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FAO Issues Urgent Alert for Rift Valley Fever Outbreak in Eastern Africa

FAO and IGAD have issued an alert to livestock farmers in Eastern Africa urging them to increase vigilance for Rift Valley fever (RVF).

FAO’s Global Animal Disease Information System and expert knowledge concluded that the risk of RVF occurrence in Eastern Africa is considered high both in animals and humans, due to favourable environmental conditions and through the movement of potentially infected animals underscoring the urgent need to ensure adequate preparedness for a potential outbreak of RVF.

Rift Valley Fever: An Acute Viral Threat to Livestock and Humans

Rift Valley fever is an acute vector-borne, viral, and zoonotic disease affecting sheep, goats, cattle, camels, buffaloes, and humans. It is primarily spread through mosquitoes and animal movement.

During the period of March−May 2023, heavy, prolonged, and widespread rains triggered severe floodings in Ethiopia, Somalia, Kenya, western Tanzania, Burundi, and Rwanda, creating suitable environmental conditions for the disease’s amplification, abundance, and distribution. 

Environmental Factors Amplify RVF Risk

Periods of heavy rains and prolonged flooding increase the habitat suitability for vector populations, encouraging massive hatching of RVF-carrying mosquitoes (e.g., Aedes and Culex), thus influencing the risk of RVF emergence, transmission, and spread.

Areas at Greatest Risk of RVF

Extensive hotspots for RVF amplification are predicted in Kenya, Ethiopia, South Sudan, Somalia, and Djibouti, while localized hotspots are predicted in Uganda, Sudan, Tanzania, Burundi, and Rwanda as shown in the figure below. 

The suitable conditions for the virus’s amplification are predicted to persist in the region due to favourable rainfall forecasts for June−August 2023.

Urgent Measures Required: Safeguarding Livestock and Public Health

Therefore, FAO and IGAD are advising the countries at risk to increase awareness of stakeholders, improve preparedness at national, subnational, and community levels to safeguard livestock, livelihoods, and public health, especially for exposed and vulnerable communities (farmers and pastoralists), and improve coordination with public health and environment services for managing the risk of RVF outbreaks.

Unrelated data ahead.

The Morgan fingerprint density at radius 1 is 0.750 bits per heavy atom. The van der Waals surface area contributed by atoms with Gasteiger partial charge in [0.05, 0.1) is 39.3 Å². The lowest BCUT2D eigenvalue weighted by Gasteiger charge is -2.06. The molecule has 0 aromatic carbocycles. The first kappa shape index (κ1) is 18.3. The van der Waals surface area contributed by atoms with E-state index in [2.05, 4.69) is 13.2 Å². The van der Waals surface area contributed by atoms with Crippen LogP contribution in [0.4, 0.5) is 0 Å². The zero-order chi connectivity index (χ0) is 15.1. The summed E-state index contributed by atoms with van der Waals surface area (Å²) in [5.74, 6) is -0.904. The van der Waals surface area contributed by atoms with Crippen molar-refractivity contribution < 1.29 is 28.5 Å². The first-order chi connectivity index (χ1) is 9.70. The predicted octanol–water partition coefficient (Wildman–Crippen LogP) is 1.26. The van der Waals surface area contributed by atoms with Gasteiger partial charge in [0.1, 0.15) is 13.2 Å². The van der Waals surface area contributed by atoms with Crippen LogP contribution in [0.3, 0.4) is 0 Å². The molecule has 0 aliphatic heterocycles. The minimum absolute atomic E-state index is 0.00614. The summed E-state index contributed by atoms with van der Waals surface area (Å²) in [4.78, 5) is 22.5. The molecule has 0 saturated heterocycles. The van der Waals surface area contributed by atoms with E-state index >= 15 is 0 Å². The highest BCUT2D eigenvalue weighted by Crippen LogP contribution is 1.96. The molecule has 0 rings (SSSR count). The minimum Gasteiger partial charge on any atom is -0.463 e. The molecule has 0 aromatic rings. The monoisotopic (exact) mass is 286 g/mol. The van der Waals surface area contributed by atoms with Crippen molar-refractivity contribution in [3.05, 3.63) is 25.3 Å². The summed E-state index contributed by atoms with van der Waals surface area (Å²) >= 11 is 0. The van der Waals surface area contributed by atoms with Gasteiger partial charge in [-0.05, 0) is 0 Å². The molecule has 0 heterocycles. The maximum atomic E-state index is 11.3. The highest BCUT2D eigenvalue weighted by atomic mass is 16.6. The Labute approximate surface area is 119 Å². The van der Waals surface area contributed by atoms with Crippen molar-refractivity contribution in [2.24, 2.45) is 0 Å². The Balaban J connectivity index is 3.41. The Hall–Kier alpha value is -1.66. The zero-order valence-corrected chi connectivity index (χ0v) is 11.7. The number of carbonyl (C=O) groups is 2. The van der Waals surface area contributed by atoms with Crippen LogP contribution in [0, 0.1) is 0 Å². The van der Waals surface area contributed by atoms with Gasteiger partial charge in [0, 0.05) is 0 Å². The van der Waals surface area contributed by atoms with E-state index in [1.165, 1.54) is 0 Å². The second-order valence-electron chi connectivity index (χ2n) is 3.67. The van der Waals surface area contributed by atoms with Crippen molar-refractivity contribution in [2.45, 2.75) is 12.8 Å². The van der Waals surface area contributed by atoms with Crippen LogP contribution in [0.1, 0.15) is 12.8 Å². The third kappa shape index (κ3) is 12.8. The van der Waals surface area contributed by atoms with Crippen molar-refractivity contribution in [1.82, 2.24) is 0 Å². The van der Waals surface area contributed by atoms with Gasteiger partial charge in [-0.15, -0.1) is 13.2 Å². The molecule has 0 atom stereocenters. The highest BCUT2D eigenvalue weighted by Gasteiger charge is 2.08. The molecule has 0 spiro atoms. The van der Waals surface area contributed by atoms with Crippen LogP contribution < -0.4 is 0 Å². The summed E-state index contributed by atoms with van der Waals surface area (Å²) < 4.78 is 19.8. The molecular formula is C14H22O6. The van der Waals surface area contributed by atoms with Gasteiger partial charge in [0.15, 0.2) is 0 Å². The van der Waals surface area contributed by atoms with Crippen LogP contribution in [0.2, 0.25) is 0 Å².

• Useful Links
  • Rift Valley fever action framework (FAO Animal Production and Health Guidelines, April 2022) https://www.fao.org/documents/card/ en?details=cb8653en%2f
  • Driving preparedness and anticipatory actions through innovation: A web−based Rift Valley fever Early Warning Decision Support Tool (September 2021) https://www.fao.org/3/cb5875en/ cb5875en.pdf
  • Real−time monitoring and forecasting of Rift Valley fever in Africa(FAO FCC Information Sheet 2019) www.fao.org/3/ca5511en/ca5511en.pdf
  • Rift Valley fever surveillance (FAO Manual 2018) www.fao.org/3/I8475EN/i8475en.pdf
  • Decision−support tool for prevention and control of Rift Valley fever epizootics in the Greater Horn of Africa. (ILRI and FAO. 2009) Version I. ILRI Manuals and Guides. no. 7. 28p. Nairobi (Kenya): ILRI. cgspace.cgiar.org/handle/10568/22
  • Anyamba, et al. 2009. Prediction of a Rift Valley fever outbreak. Proceedings of the National Academy of Sciences 106(3): 955−959. www.pnas.org/content/pnas/106/3/955. full.pdf
  • Recognizing Rift Valley fever (FAO Manual 2003) www.fao.org/3/y4611e/y4611e00.htm
  • Preparation of Rift Valley fever contingency plans (FAO Manual 2002) www.fao.org/3/Y4140E/Y4140E00.htm

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